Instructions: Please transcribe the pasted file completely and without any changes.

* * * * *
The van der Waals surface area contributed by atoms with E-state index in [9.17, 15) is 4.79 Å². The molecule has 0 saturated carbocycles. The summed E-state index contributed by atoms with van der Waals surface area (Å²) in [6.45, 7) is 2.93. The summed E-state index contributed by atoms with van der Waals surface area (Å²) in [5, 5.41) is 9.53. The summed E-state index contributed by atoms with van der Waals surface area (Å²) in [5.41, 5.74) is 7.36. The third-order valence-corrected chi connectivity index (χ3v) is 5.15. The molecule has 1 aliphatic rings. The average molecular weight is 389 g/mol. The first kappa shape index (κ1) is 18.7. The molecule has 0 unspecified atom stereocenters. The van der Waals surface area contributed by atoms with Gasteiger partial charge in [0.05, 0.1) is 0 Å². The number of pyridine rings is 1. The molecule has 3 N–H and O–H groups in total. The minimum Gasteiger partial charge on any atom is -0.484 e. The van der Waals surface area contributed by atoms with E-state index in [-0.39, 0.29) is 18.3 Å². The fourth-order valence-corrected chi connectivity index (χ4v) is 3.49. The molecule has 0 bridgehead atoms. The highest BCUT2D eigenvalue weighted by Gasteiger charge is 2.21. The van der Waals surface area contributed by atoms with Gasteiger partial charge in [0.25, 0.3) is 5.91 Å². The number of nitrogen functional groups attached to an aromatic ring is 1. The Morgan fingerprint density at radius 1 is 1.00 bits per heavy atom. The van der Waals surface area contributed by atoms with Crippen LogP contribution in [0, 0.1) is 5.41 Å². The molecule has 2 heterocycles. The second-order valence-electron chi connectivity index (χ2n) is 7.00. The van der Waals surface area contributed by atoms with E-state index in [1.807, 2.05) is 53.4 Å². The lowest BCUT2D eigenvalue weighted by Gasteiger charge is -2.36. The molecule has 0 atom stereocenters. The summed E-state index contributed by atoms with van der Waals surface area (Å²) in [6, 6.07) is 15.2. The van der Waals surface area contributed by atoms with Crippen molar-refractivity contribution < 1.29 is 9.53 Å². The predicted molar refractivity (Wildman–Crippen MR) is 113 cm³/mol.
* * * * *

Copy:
The van der Waals surface area contributed by atoms with E-state index in [9.17, 15) is 4.79 Å². The molecule has 0 saturated carbocycles. The summed E-state index contributed by atoms with van der Waals surface area (Å²) in [6.45, 7) is 2.93. The summed E-state index contributed by atoms with van der Waals surface area (Å²) in [5, 5.41) is 9.53. The summed E-state index contributed by atoms with van der Waals surface area (Å²) in [5.41, 5.74) is 7.36. The third-order valence-corrected chi connectivity index (χ3v) is 5.15. The molecule has 1 aliphatic rings. The average molecular weight is 389 g/mol. The first kappa shape index (κ1) is 18.7. The molecule has 0 unspecified atom stereocenters. The van der Waals surface area contributed by atoms with Gasteiger partial charge in [0.05, 0.1) is 0 Å². The number of pyridine rings is 1. The molecule has 3 N–H and O–H groups in total. The minimum Gasteiger partial charge on any atom is -0.484 e. The van der Waals surface area contributed by atoms with E-state index in [-0.39, 0.29) is 18.3 Å². The fourth-order valence-corrected chi connectivity index (χ4v) is 3.49. The molecule has 0 bridgehead atoms. The highest BCUT2D eigenvalue weighted by Gasteiger charge is 2.21. The van der Waals surface area contributed by atoms with Gasteiger partial charge in [0.25, 0.3) is 5.91 Å². The number of nitrogen functional groups attached to an aromatic ring is 1. The Morgan fingerprint density at radius 1 is 1.00 bits per heavy atom. The van der Waals surface area contributed by atoms with Crippen LogP contribution in [0, 0.1) is 5.41 Å². The molecule has 2 heterocycles. The second-order valence-electron chi connectivity index (χ2n) is 7.00. The van der Waals surface area contributed by atoms with E-state index in [1.807, 2.05) is 53.4 Å². The lowest BCUT2D eigenvalue weighted by Gasteiger charge is -2.36. The molecule has 0 atom stereocenters. The summed E-state index contributed by atoms with van der Waals surface area (Å²) in [6, 6.07) is 15.2. The van der Waals surface area contributed by atoms with Crippen molar-refractivity contribution < 1.29 is 9.53 Å². The predicted molar refractivity (Wildman–Crippen MR) is 113 cm³/mol.